Thermosets and thermoplastics are the two most common types of plastic used in blow molding. The main difference between them is the way they process heat: under high temperatures, thermoplastics will melt, whereas thermosets will solidify.
Characteristics of Plastics
This is because under heat, a thermosetting polymer cannot be weakened; its three-dimensional chain will cross-link and strengthen irreversibly. On the other hand, thermoplastic polymers hold the shape of a one-dimensional string of monomers whose bonds weaken rapidly under heat, thus causing the plastic to melt and allowing it to be re-shaped. When cooled, the thermoplastic bonds will strengthen and the plastic will re-solidify.
Needless to say, many molding processes require the use of thermoplastics or thermosets, including extrusion blow molding.
Extrusion Blow Molding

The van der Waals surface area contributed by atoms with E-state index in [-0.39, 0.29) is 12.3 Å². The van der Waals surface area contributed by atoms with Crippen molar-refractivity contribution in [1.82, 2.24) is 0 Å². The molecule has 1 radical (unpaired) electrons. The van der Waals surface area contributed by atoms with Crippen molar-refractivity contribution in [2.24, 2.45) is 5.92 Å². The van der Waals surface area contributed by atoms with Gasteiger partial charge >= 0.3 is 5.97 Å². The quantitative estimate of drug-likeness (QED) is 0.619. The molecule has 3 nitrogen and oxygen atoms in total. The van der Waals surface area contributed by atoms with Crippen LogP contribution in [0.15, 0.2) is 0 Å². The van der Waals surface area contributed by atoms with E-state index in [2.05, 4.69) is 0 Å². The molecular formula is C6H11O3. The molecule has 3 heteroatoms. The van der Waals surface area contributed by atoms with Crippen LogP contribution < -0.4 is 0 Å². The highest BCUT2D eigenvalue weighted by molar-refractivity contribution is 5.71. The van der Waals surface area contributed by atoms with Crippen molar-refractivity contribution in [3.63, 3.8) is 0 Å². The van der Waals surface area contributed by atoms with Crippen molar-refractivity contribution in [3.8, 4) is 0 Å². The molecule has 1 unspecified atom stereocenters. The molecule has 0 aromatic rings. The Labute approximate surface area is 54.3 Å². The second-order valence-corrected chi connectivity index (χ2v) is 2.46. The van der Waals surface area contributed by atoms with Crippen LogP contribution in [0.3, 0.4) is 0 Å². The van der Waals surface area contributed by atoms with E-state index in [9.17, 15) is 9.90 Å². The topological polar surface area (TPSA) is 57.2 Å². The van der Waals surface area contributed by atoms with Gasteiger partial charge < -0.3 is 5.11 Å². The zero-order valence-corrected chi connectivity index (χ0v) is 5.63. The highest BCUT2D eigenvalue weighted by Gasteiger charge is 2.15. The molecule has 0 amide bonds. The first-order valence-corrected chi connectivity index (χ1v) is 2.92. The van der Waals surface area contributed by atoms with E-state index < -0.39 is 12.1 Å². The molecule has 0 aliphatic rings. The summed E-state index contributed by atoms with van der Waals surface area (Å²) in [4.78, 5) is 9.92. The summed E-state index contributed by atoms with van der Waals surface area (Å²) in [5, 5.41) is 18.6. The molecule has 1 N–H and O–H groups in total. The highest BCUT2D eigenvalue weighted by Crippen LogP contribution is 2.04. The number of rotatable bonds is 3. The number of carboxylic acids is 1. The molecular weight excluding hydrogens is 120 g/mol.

Extrusion molding is an industrial process that melts raw thermoplastics in the form of granules. The plastic is fed into a machine through a revolving chamber, which will melt it and force it through something called a “die,” which is similar to a mold in that it provides shape, but it does so by cutting materials as they are forced through. The finished products are often long and rough shapes such as rods, sheet metal, or pipes.
The Process of Molding Plastic
Blow molding is the process of molding plastic into a hollow shape. It can be done through either an Extrusion method. In the Extrusion method, the melted plastic is forced through a die to be shaped like a tube. The product’s mold then entraps the tube. From the top, a blow pin is inserted through the tube and air pressure inflates the plastic into the hollow shape of the mold it is trapped in. In the Injection method, the process is very similar except a die is not used to form the tube; the tube is formed when melted plastic is directly injected into a mold made specifically for it.